The Apocalypse According to Knowing Director Alex Proyas
01.30.09 by reelz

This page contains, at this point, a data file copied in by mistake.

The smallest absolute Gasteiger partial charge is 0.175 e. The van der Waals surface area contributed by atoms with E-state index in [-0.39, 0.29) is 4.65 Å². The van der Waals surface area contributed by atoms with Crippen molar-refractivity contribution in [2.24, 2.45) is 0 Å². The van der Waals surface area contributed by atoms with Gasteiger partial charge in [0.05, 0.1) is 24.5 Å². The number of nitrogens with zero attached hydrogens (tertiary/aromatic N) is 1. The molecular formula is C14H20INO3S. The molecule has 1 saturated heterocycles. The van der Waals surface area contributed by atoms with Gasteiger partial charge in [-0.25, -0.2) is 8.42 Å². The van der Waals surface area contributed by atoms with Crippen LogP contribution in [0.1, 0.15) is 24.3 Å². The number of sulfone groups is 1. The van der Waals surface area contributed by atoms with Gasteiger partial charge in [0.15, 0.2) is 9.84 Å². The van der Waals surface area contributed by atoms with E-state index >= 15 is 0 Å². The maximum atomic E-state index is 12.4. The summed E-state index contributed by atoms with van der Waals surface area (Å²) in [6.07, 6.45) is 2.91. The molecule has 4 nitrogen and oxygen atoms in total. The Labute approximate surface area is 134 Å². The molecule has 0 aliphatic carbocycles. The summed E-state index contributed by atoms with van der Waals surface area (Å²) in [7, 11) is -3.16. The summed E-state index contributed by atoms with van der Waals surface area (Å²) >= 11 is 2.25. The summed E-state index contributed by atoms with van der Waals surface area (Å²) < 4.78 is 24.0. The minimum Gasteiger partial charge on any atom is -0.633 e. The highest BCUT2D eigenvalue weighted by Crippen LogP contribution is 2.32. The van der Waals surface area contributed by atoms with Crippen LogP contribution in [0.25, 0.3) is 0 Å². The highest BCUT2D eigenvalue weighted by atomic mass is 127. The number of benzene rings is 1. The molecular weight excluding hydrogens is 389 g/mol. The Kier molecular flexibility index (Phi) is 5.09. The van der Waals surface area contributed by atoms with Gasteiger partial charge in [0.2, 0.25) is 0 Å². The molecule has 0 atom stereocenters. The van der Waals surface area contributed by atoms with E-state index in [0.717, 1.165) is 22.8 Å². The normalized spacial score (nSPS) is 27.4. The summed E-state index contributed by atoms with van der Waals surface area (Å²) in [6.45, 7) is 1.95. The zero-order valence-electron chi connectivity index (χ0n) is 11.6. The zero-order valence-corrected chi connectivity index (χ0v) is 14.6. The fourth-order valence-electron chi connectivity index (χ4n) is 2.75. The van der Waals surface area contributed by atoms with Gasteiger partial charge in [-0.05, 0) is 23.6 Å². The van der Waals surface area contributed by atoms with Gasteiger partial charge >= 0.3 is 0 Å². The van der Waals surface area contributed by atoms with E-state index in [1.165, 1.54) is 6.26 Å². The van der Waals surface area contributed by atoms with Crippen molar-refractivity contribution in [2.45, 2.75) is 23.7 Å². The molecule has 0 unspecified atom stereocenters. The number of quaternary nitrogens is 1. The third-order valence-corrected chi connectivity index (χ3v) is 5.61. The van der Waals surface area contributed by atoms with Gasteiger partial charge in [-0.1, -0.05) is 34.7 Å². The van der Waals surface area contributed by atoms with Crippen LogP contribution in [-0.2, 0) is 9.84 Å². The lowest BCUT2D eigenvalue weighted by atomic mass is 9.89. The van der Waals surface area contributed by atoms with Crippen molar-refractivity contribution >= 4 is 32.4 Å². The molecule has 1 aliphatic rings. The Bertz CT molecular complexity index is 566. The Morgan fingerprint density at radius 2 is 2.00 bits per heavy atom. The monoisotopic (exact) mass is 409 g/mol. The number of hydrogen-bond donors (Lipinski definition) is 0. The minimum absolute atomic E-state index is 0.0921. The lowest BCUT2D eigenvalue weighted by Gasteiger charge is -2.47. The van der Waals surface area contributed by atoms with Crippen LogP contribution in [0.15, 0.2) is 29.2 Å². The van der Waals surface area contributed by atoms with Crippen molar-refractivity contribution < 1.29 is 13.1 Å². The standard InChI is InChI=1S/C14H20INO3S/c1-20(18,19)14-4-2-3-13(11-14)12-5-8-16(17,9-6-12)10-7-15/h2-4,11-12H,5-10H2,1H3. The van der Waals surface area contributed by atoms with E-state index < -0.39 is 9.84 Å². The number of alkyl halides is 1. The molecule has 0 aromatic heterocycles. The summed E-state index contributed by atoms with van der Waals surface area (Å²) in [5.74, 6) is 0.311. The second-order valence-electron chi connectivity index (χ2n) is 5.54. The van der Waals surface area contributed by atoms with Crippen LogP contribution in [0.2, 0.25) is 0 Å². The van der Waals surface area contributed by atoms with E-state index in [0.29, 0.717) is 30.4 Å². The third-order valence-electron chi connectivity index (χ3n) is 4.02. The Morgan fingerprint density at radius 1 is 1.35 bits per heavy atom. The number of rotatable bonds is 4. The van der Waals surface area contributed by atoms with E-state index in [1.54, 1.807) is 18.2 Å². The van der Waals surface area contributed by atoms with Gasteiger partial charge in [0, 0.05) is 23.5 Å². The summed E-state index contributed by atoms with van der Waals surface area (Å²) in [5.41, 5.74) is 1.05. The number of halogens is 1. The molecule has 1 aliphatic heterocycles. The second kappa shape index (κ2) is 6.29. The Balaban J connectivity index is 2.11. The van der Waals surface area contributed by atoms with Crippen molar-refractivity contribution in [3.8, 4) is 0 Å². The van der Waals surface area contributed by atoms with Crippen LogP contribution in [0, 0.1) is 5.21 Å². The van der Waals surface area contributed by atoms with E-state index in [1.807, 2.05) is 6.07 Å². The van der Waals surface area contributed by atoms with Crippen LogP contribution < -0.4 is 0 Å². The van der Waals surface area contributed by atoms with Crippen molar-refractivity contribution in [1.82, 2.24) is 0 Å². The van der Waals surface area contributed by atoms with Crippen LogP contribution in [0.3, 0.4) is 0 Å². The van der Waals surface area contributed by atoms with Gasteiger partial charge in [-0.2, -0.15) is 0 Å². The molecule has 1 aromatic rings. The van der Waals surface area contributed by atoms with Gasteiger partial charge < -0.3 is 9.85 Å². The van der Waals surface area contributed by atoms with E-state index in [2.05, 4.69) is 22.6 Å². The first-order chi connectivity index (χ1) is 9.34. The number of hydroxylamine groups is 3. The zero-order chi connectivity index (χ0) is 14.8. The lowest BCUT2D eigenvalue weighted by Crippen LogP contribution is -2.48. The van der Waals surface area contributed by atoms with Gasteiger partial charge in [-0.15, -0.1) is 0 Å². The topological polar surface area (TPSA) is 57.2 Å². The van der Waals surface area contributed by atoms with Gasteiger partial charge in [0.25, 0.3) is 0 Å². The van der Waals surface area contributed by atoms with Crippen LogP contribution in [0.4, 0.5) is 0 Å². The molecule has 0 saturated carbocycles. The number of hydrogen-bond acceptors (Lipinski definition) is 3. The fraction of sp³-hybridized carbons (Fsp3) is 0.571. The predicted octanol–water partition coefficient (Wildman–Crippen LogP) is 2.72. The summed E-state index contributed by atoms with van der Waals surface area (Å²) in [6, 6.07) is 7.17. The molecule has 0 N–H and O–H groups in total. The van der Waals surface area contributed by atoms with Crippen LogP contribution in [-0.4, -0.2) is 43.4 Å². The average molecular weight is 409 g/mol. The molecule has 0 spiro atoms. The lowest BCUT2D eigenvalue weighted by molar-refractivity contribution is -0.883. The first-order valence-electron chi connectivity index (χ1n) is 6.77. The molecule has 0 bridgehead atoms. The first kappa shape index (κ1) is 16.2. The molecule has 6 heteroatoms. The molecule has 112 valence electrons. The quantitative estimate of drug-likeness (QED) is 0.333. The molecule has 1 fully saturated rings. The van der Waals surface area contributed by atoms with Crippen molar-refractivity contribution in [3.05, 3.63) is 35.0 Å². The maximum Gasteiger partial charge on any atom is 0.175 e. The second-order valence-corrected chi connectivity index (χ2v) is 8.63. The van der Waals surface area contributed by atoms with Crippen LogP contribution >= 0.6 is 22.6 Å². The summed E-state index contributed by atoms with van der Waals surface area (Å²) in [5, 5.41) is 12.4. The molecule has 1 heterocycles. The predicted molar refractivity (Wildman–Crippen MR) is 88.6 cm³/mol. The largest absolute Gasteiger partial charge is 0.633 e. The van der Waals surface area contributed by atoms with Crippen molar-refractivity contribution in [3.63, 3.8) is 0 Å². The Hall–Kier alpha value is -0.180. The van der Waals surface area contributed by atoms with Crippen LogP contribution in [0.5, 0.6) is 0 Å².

The idea that the end is indeed nigh has become a fixture of the contemporary zeitgeist and one that filmmakers are exploiting to the hilt in upcoming movies from Terminator Salvation to 2012 to Knowing. The director of Knowing, Alex Proyas, recently sat down with the crew of io9 and talked a bit about what made his take on the coming apocalypse different. The basic premise, he says, is "like an urban myth," that someone could have buried information, "like a message in a bottle," with a code that predicts disasters with total accuracy. Laid down in the 1950s and dug up in the present day, the time capsule device also allowed him to play with the idea that the future isn't what it used to be. Unlike the 1950s, where the specter of nuclear armageddon crowded out all other threats, he says, "Now, annihilation could come from so many different directions, it's hard to know which specter of destruction to be scared of." There was also a naive optimism about the future in the '50s that he brings out in a scene where the time capsule is being buried with everyone "talking brightly about the promise of a shining future, with the proverbial flying cars and personal rocket ships." We all know how that turned out.